2.1 / May 13, 2005; 12 years ago (2005-05-13)
Operating system Cross-platform
Type Code coverage
License Common Public License 1.0

EMMA is an open source toolkit for measuring and reporting Java code coverage. EMMA is distributed under the terms of Common Public License v1.0.

EMMA is not currently under active development; the last stable release took place in mid-2005. As replacement, JaCoCo was developed.[11] EMMA works by wrapping each line of code and each condition with a flag, which is set when that line is executed.[12]


  • instrument classes for coverage either offline (before they are loaded) or on the fly (using an instrumenting application classloader).
  • Supported coverage types: class, method, line, basic block. EMMA can detect when a single source code line is covered only partially.
  • Coverage stats are aggregated at method, class, package, and "all classes" levels.
  • Output report types: plain text, HTML, XML. All report types support drill-down, to a user-controlled detail depth. The HTML report supports source code linking.
  • Output reports can highlight items with coverage levels below user-provided thresholds.
  • Coverage data obtained in different instrumentation or test runs can be merged.
  • it is possible to dump or reset coverage data remotely and without a JVM exit.
  • does not require access to the source code and degrades gracefully with decreasing amount of debug information available in the input classes.
  • can instrument individual .class files or entire .jars (in place, if desired). Efficient coverage subset filtering is possible, too.
  • Makefile and ANT build integration are supported on equal footing.
  • The runtime overhead of added instrumentation is small (5–20%) and the bytecode instrumentor itself is very fast (mostly limited by file I/O speed). Memory overhead is a few hundred bytes per Java class.
  • EMMA is 100% pure Java, has no external library dependencies, and works in any Java 2 JVM (even 1.2.x).

EMMA-based tools[edit]


Developer(s) Michael Couck
Stable release
1.0 / December 8, 2013; 3 years ago (2013-12-08)
Operating system Cross-platform
Type Code coverage
License Apache Software License, Version 2.0

Serenity is an open source toolkit for measuring and reporting Java code coverage. As well as coverage, major code metrics are measured:- cyclometric complexity, stability, abstractness and distance from main. The report data is persisted to an object database, and made available via Jenkins/Hudson. The interface replicates the Eclipse IDE interface visually.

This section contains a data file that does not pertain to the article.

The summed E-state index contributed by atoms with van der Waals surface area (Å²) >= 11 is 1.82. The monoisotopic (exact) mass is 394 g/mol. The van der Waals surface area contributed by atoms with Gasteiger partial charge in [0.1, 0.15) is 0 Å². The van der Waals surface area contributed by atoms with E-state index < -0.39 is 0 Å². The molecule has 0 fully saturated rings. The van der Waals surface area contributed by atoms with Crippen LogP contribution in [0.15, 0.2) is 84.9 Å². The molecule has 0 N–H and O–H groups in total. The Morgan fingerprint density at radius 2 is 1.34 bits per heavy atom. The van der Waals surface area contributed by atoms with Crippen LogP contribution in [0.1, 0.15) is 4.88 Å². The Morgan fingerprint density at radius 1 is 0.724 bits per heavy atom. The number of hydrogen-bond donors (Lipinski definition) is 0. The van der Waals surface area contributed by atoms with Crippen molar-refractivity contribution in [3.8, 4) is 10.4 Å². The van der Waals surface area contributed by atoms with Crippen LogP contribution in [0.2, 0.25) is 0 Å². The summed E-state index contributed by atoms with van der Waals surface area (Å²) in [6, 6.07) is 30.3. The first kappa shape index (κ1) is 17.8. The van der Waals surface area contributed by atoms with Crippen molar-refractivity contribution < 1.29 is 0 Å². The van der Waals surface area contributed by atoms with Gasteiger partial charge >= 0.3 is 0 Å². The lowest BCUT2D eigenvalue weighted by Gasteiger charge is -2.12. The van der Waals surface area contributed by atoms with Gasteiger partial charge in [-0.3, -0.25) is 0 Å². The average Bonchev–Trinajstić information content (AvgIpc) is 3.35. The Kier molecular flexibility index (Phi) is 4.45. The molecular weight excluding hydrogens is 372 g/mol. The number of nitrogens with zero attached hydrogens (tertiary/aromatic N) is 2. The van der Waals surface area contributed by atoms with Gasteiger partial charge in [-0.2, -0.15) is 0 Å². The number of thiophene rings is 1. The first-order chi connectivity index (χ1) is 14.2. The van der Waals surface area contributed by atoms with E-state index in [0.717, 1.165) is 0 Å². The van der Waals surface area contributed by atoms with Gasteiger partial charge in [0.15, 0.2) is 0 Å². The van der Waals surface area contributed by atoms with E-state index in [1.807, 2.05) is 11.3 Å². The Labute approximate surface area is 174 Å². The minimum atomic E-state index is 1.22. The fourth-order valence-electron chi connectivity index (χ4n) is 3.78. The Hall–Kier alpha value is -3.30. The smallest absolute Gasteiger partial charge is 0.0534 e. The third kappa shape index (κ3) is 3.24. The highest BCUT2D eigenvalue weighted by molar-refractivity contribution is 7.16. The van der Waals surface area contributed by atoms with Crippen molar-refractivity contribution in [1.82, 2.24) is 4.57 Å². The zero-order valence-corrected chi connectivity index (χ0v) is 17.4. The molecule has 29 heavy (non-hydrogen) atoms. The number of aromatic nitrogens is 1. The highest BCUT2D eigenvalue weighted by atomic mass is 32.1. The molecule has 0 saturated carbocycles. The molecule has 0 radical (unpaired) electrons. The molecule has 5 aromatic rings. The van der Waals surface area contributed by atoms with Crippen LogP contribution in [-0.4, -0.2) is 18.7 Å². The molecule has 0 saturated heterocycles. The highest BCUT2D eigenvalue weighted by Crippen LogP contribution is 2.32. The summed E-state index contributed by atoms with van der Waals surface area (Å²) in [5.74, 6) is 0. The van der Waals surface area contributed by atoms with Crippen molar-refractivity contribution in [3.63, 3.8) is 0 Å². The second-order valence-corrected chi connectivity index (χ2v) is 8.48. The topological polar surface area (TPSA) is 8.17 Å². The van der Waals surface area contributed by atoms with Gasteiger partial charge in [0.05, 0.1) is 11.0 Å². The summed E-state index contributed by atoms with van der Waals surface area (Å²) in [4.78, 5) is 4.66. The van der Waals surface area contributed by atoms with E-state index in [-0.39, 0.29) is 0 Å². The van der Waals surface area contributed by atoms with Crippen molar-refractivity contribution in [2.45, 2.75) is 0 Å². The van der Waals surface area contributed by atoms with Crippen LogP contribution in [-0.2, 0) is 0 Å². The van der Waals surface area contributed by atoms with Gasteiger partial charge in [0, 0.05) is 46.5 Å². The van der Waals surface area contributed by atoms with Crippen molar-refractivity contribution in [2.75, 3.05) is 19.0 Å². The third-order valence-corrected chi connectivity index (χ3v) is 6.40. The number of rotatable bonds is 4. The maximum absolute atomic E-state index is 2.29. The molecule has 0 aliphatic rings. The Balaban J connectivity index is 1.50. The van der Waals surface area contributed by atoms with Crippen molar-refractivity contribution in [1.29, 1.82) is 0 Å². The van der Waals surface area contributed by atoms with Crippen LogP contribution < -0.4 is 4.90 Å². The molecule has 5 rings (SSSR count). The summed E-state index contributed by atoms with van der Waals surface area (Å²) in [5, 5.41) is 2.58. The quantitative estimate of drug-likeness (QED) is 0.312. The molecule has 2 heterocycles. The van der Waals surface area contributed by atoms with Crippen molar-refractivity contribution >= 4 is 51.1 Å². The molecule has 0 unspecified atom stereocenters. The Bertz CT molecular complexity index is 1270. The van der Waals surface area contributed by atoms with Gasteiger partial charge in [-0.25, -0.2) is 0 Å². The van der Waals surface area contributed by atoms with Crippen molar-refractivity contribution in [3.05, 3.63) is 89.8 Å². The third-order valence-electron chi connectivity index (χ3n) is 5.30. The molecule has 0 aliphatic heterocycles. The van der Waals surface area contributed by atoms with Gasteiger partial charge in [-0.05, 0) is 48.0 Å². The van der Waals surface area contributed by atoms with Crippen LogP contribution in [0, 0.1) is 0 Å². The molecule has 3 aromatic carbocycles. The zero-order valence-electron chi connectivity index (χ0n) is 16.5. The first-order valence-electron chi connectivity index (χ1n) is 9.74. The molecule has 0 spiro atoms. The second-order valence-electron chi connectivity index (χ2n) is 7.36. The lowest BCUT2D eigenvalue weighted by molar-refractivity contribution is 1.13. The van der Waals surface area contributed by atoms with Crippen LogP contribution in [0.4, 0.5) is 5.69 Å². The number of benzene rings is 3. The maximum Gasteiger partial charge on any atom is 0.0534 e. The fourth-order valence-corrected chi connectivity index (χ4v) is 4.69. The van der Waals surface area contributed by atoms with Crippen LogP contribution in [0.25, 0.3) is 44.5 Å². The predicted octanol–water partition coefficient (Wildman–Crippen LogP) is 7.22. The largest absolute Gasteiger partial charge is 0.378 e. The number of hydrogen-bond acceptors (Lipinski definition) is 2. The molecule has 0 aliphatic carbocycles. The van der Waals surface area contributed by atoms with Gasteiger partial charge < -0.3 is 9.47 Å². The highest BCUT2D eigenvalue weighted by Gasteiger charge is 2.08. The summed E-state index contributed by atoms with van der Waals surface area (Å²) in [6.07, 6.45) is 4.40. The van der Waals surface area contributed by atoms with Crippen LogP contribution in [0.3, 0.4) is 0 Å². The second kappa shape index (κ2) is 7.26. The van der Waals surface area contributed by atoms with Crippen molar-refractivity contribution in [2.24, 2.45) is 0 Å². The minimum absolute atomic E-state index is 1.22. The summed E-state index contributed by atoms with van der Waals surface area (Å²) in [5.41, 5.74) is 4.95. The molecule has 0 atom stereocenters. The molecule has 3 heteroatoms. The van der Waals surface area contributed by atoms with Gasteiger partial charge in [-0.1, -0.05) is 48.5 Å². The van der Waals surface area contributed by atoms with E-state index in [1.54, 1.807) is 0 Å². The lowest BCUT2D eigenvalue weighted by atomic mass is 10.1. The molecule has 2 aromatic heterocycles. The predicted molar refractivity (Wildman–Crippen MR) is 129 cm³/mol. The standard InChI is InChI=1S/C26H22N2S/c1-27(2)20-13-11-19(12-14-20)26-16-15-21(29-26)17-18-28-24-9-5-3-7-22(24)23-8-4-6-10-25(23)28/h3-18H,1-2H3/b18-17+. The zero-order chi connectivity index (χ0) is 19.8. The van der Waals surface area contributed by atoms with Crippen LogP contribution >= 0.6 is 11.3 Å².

Serenity dynamically enhances the byte code, making a post-compile step unnecessary. Ant and Maven projects are supported. Configuration is done in xml, an Ant example would be:

    <!-- Serenity system properties. -->
    <sysproperty key="included.packages" value="" />
    <sysproperty key="included.adapters" value="coverage,complexity,dependency" />
    <!-- Serenity JVM command line. -->
    <jvmarg line="-javaagent:serenity/serenity.jar" />

And a Maven configuration example would be:

    <argLine>-javaagent:serenity/serenity.jar -Xms512m -Xmx1024m ${included.packages} ${included.adapters}</argLine>

For a full example of a configuration please refer to the Jenkins wiki at

Jenkins slaves as well as Maven multi module projects are supported.

Testwell CTC++ for Java[edit]

Testwell CTC++
Developer(s) Verifysoft Technology
Stable release
8.0.1 / June 30, 2016; 11 months ago (2016-06-30)
Operating system Cross-platform
Type Code coverage
License Proprietary
Website [1]

Testwell CTC++ is a Code Coverage Analyser for C, C++, Java and C#. The development of this tool started in 1989 at Testwell in Finland. Since 2013 support and development has been continued by Verifysoft Technology, a company from Offenburg, Germany. Testwell CTC++ analyses for all code coverage levels up to Modified condition/decision coverage and Multicondition Coverage.[13] The tool works with all compilers. [14]

See also[edit]


  1. ^ JaCoCo Mission
  2. ^ Patroklos Papapetrou (19 December 2012). "Code Coverage Tools (JaCoCo, Cobertura, Emma) Comparison in Sonar". Only Software matters. Retrieved 3 March 2013. 
  3. ^ Measure Coverage by Integration Tests with Sonar – Updated
  4. ^ a b "Code Coverage". IntelliJ IDEA 12.0 Web Help. JetBrains. Archived from the original on 26 April 2013. Retrieved 3 March 2013. 
  5. ^ EclEmma, Eclipse code coverage plugin
  6. ^ Jenkins JaCoCo Plugin
  7. ^ NetBeans JaCoCo support
  8. ^ Gradle JaCoCo Plugin
  9. ^ "Why does Clover use source code instrumentation?"
  10. ^ Test Optimization
  11. ^ EMMA code coverage files on
  12. ^ Expert Spring MVC and Web Flow; By Seth Ladd, Darren Davison, Steven Devijver, Colin Yates, p. 289
  13. ^ Testwell CTC++ supports all coverage levels
  14. ^ Testwell CTC++ supports all compilers

External links[edit]